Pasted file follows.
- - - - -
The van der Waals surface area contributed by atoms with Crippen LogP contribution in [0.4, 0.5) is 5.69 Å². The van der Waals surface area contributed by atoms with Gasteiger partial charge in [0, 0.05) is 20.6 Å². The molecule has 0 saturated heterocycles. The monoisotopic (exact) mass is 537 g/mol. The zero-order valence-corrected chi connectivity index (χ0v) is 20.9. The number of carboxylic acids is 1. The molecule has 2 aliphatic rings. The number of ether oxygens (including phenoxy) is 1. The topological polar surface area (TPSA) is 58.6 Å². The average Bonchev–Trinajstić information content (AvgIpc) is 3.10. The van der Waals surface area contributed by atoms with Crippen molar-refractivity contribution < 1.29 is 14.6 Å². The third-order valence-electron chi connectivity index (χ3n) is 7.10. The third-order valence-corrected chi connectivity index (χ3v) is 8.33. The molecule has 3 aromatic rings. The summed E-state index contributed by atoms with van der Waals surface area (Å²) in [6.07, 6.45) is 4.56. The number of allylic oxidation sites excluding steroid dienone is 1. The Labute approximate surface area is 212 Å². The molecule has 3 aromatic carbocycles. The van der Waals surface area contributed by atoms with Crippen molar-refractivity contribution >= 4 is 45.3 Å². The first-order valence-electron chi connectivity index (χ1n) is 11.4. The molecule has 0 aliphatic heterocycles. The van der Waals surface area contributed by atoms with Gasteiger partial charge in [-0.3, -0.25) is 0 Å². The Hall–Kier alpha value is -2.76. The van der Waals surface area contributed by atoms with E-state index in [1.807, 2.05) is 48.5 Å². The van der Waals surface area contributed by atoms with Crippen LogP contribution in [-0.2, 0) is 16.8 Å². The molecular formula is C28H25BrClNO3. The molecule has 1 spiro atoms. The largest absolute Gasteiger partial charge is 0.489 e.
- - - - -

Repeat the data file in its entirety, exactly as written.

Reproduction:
The van der Waals surface area contributed by atoms with Crippen LogP contribution in [0.4, 0.5) is 5.69 Å². The van der Waals surface area contributed by atoms with Gasteiger partial charge in [0, 0.05) is 20.6 Å². The molecule has 0 saturated heterocycles. The monoisotopic (exact) mass is 537 g/mol. The zero-order valence-corrected chi connectivity index (χ0v) is 20.9. The number of carboxylic acids is 1. The molecule has 2 aliphatic rings. The number of ether oxygens (including phenoxy) is 1. The topological polar surface area (TPSA) is 58.6 Å². The average Bonchev–Trinajstić information content (AvgIpc) is 3.10. The van der Waals surface area contributed by atoms with Crippen molar-refractivity contribution < 1.29 is 14.6 Å². The third-order valence-electron chi connectivity index (χ3n) is 7.10. The third-order valence-corrected chi connectivity index (χ3v) is 8.33. The molecule has 3 aromatic rings. The summed E-state index contributed by atoms with van der Waals surface area (Å²) in [6.07, 6.45) is 4.56. The number of allylic oxidation sites excluding steroid dienone is 1. The Labute approximate surface area is 212 Å². The molecule has 3 aromatic carbocycles. The van der Waals surface area contributed by atoms with Crippen molar-refractivity contribution >= 4 is 45.3 Å². The first-order valence-electron chi connectivity index (χ1n) is 11.4. The molecule has 0 aliphatic heterocycles. The van der Waals surface area contributed by atoms with Gasteiger partial charge in [-0.3, -0.25) is 0 Å². The Hall–Kier alpha value is -2.76. The van der Waals surface area contributed by atoms with E-state index in [1.807, 2.05) is 48.5 Å². The van der Waals surface area contributed by atoms with Crippen LogP contribution in [-0.2, 0) is 16.8 Å². The molecular formula is C28H25BrClNO3. The molecule has 1 spiro atoms. The largest absolute Gasteiger partial charge is 0.489 e.